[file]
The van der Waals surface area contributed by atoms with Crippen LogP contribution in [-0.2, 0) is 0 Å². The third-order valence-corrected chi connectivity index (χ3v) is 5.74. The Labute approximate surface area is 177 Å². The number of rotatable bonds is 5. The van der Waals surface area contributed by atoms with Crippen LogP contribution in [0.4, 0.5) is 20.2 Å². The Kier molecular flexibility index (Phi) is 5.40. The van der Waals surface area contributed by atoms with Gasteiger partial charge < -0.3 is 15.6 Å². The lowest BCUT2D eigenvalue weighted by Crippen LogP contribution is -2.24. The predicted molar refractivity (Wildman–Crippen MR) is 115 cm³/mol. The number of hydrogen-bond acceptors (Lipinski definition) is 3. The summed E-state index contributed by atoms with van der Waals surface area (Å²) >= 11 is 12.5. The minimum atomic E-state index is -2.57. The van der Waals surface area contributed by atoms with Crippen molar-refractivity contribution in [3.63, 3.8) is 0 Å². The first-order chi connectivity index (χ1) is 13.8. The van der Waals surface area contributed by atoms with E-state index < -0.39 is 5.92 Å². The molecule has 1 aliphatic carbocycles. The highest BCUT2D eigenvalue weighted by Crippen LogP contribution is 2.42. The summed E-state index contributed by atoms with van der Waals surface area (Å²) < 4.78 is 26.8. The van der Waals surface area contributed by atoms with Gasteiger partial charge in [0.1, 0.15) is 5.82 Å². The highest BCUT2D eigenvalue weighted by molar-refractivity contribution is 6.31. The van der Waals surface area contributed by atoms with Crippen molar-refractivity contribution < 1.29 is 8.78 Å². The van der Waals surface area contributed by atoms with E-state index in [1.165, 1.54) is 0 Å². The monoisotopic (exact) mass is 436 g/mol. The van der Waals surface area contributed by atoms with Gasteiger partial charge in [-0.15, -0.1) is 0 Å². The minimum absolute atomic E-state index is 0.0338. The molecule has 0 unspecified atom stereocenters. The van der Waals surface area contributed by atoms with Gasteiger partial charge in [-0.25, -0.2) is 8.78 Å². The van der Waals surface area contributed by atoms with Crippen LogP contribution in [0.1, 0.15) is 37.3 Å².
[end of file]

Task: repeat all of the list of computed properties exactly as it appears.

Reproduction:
The van der Waals surface area contributed by atoms with Crippen LogP contribution in [-0.2, 0) is 0 Å². The third-order valence-corrected chi connectivity index (χ3v) is 5.74. The Labute approximate surface area is 177 Å². The number of rotatable bonds is 5. The van der Waals surface area contributed by atoms with Crippen LogP contribution in [0.4, 0.5) is 20.2 Å². The Kier molecular flexibility index (Phi) is 5.40. The van der Waals surface area contributed by atoms with Gasteiger partial charge < -0.3 is 15.6 Å². The lowest BCUT2D eigenvalue weighted by Crippen LogP contribution is -2.24. The predicted molar refractivity (Wildman–Crippen MR) is 115 cm³/mol. The number of hydrogen-bond acceptors (Lipinski definition) is 3. The summed E-state index contributed by atoms with van der Waals surface area (Å²) >= 11 is 12.5. The minimum atomic E-state index is -2.57. The van der Waals surface area contributed by atoms with Crippen molar-refractivity contribution in [3.63, 3.8) is 0 Å². The first-order chi connectivity index (χ1) is 13.8. The van der Waals surface area contributed by atoms with E-state index < -0.39 is 5.92 Å². The molecule has 1 aliphatic carbocycles. The highest BCUT2D eigenvalue weighted by Crippen LogP contribution is 2.42. The summed E-state index contributed by atoms with van der Waals surface area (Å²) < 4.78 is 26.8. The van der Waals surface area contributed by atoms with Gasteiger partial charge in [0.1, 0.15) is 5.82 Å². The highest BCUT2D eigenvalue weighted by molar-refractivity contribution is 6.31. The van der Waals surface area contributed by atoms with Crippen molar-refractivity contribution < 1.29 is 8.78 Å². The van der Waals surface area contributed by atoms with E-state index in [1.165, 1.54) is 0 Å². The monoisotopic (exact) mass is 436 g/mol. The van der Waals surface area contributed by atoms with Gasteiger partial charge in [-0.15, -0.1) is 0 Å². The minimum absolute atomic E-state index is 0.0338. The molecule has 0 unspecified atom stereocenters. The van der Waals surface area contributed by atoms with Gasteiger partial charge in [-0.25, -0.2) is 8.78 Å². The van der Waals surface area contributed by atoms with Crippen LogP contribution in [0.1, 0.15) is 37.3 Å².